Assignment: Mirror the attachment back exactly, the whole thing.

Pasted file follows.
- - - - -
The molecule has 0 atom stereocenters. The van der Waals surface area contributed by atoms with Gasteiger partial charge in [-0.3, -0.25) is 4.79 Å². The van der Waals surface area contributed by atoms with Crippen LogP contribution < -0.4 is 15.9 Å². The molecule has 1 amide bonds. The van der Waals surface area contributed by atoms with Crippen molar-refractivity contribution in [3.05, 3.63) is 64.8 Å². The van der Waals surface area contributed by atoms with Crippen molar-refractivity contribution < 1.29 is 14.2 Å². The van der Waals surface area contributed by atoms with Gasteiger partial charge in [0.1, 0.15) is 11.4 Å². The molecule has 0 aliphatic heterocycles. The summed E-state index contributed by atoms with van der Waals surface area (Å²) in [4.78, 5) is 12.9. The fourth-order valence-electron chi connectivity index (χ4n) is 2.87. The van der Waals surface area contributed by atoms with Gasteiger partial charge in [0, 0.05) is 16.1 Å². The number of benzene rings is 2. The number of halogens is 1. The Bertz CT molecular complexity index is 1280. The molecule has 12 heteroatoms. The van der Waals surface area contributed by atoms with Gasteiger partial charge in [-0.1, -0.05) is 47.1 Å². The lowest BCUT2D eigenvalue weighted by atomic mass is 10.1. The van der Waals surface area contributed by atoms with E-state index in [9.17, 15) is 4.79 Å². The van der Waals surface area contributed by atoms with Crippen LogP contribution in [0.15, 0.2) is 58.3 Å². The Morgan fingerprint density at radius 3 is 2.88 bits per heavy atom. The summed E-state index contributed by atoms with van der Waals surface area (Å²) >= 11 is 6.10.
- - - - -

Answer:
The molecule has 0 atom stereocenters. The van der Waals surface area contributed by atoms with Gasteiger partial charge in [-0.3, -0.25) is 4.79 Å². The van der Waals surface area contributed by atoms with Crippen LogP contribution < -0.4 is 15.9 Å². The molecule has 1 amide bonds. The van der Waals surface area contributed by atoms with Crippen molar-refractivity contribution in [3.05, 3.63) is 64.8 Å². The van der Waals surface area contributed by atoms with Crippen molar-refractivity contribution < 1.29 is 14.2 Å². The van der Waals surface area contributed by atoms with Gasteiger partial charge in [0.1, 0.15) is 11.4 Å². The molecule has 0 aliphatic heterocycles. The summed E-state index contributed by atoms with van der Waals surface area (Å²) in [4.78, 5) is 12.9. The fourth-order valence-electron chi connectivity index (χ4n) is 2.87. The van der Waals surface area contributed by atoms with Gasteiger partial charge in [0, 0.05) is 16.1 Å². The number of benzene rings is 2. The number of halogens is 1. The Bertz CT molecular complexity index is 1280. The molecule has 12 heteroatoms. The van der Waals surface area contributed by atoms with Gasteiger partial charge in [-0.1, -0.05) is 47.1 Å². The lowest BCUT2D eigenvalue weighted by atomic mass is 10.1. The van der Waals surface area contributed by atoms with E-state index in [9.17, 15) is 4.79 Å². The van der Waals surface area contributed by atoms with Crippen LogP contribution in [0.15, 0.2) is 58.3 Å². The Morgan fingerprint density at radius 3 is 2.88 bits per heavy atom. The summed E-state index contributed by atoms with van der Waals surface area (Å²) >= 11 is 6.10.